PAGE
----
Future content might cover developing the market, establishing and maintaining a credible pipeline, being realistic and clear in expectations, tight management of procurement, realistic identification and sharing of risk and understanding the integration of risks, sensible sharing of upsides, making sure each actor understands others’ needs, identifying and updating key performance indicators to reflect operational need and drive necessary behaviour and value for money, working out a process which helps variations to meet changing needs, planning for termination and handover of facilities and responsibilities to the NHS, concentrating on analysis not headlines, operations not politics….the list will expand.
We can start around the middle: contract management. The World Bank, on its PPP Knowledge Lab website, identifies the importance of strong capabilities in managing delivery. This applies both to the public and private sector participants. In the UK health sector, the scarcity of resource and experience was sometimes a problem in the procurement of PFI hospitals, especially in the early stages of the programme but became stark once contracts were signed. It was not unusual for the project teams who had negotiated a contract to be disbanded, often to ‘save money’. Those who were charged with managing the contracts received inadequate training.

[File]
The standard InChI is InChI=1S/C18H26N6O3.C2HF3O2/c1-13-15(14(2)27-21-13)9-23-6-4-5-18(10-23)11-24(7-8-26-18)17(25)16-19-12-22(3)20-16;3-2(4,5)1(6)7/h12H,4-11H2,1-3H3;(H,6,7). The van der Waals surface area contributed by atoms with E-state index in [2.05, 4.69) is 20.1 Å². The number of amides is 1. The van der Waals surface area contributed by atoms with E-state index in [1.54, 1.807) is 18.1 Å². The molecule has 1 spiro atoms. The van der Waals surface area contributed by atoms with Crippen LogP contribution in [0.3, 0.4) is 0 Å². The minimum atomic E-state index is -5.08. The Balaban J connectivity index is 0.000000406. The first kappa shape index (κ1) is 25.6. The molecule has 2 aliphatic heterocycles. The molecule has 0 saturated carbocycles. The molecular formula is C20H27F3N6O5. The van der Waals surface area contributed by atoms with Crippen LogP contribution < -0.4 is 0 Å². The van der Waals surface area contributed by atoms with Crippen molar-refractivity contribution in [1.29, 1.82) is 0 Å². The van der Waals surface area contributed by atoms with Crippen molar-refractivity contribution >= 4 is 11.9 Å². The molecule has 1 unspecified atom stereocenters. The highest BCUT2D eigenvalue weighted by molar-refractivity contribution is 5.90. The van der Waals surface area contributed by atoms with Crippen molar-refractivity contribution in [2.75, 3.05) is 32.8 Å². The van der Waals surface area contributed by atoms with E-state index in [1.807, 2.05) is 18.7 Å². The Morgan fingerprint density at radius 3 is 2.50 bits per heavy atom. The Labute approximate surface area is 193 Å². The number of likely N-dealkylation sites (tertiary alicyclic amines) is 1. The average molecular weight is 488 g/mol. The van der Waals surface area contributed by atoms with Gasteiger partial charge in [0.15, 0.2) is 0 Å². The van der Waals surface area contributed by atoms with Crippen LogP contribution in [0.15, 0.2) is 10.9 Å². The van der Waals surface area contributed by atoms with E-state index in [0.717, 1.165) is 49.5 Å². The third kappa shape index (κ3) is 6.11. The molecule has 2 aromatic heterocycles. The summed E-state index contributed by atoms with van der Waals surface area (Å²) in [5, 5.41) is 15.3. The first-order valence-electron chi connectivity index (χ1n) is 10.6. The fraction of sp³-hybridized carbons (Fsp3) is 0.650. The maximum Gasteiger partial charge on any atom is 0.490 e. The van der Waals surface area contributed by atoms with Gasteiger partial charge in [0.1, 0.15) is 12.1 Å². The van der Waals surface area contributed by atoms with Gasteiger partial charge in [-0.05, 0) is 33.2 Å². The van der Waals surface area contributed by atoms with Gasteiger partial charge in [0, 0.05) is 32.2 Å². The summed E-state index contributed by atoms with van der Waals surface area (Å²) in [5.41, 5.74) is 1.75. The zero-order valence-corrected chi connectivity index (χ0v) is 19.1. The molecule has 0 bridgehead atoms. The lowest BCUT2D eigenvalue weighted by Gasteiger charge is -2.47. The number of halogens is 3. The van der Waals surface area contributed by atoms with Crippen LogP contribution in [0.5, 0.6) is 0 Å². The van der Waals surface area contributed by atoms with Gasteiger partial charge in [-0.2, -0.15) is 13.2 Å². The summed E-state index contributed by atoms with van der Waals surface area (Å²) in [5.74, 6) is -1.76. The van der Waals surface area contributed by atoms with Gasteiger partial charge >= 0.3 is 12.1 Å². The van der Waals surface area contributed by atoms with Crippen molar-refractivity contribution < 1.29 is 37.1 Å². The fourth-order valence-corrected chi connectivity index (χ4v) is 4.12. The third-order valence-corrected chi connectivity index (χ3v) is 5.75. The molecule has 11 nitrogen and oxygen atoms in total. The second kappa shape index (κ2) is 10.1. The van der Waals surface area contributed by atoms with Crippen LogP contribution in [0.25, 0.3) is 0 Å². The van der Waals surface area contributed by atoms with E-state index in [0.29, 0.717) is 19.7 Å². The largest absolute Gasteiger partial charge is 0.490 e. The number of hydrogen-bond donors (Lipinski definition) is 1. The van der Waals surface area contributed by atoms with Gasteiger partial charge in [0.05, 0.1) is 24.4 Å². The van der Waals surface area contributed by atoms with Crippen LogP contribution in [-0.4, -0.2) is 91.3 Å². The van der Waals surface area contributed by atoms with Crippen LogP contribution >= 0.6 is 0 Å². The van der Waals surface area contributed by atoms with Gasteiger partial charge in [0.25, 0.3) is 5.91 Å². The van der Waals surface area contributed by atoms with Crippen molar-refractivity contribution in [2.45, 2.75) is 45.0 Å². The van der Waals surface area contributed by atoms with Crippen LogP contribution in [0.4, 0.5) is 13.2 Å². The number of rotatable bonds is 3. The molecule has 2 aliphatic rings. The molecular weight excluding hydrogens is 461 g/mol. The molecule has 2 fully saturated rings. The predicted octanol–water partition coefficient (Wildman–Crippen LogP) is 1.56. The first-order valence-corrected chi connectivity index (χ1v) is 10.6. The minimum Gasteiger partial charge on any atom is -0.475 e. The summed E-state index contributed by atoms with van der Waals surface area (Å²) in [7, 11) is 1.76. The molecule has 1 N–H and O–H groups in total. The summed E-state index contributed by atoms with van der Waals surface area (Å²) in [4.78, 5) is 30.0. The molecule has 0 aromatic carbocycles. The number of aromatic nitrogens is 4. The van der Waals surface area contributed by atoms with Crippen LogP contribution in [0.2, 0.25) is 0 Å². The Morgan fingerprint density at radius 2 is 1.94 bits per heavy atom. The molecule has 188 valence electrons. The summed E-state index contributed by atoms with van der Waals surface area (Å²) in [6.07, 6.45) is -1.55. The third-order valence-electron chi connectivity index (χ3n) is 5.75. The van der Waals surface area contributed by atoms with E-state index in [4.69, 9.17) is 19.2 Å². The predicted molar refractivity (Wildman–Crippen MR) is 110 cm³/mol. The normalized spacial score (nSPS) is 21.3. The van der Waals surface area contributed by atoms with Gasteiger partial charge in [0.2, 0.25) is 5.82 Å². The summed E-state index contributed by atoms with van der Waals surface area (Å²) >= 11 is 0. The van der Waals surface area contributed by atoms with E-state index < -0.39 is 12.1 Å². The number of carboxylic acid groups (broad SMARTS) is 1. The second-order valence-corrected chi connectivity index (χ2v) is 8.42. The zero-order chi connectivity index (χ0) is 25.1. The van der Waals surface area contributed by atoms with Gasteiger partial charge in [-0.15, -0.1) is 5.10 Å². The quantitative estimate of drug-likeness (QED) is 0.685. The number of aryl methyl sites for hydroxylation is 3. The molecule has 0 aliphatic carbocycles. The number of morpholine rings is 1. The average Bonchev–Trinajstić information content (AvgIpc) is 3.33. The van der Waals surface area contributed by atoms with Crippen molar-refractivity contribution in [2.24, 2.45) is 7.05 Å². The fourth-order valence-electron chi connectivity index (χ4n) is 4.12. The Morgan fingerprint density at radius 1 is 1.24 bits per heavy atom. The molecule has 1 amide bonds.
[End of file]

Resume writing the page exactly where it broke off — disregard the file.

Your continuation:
There was naivety amongst some NHS actors. Having signed a contract, the counterparty was left to get on with it. Complex, high value contracts need attentive and trained management or things go wrong, sometimes they did. Some public sector organisations may have been too aggressive in sticking to the letter of complex contracts. But there has also been inadequate monitoring which has raised safety issues, costs being incurred by the wrong party and, I suspect, unwise failures to exercise contractual rights, often rather expensively.
I do not attribute bad motives to these things. I do attribute lack of realism as to the ways in which complex multiparty transactions have to be managed and resourced. That is one of the reasons why some PFI hospital contracts have been less successful than they could have been: why sometimes they ‘go wrong’.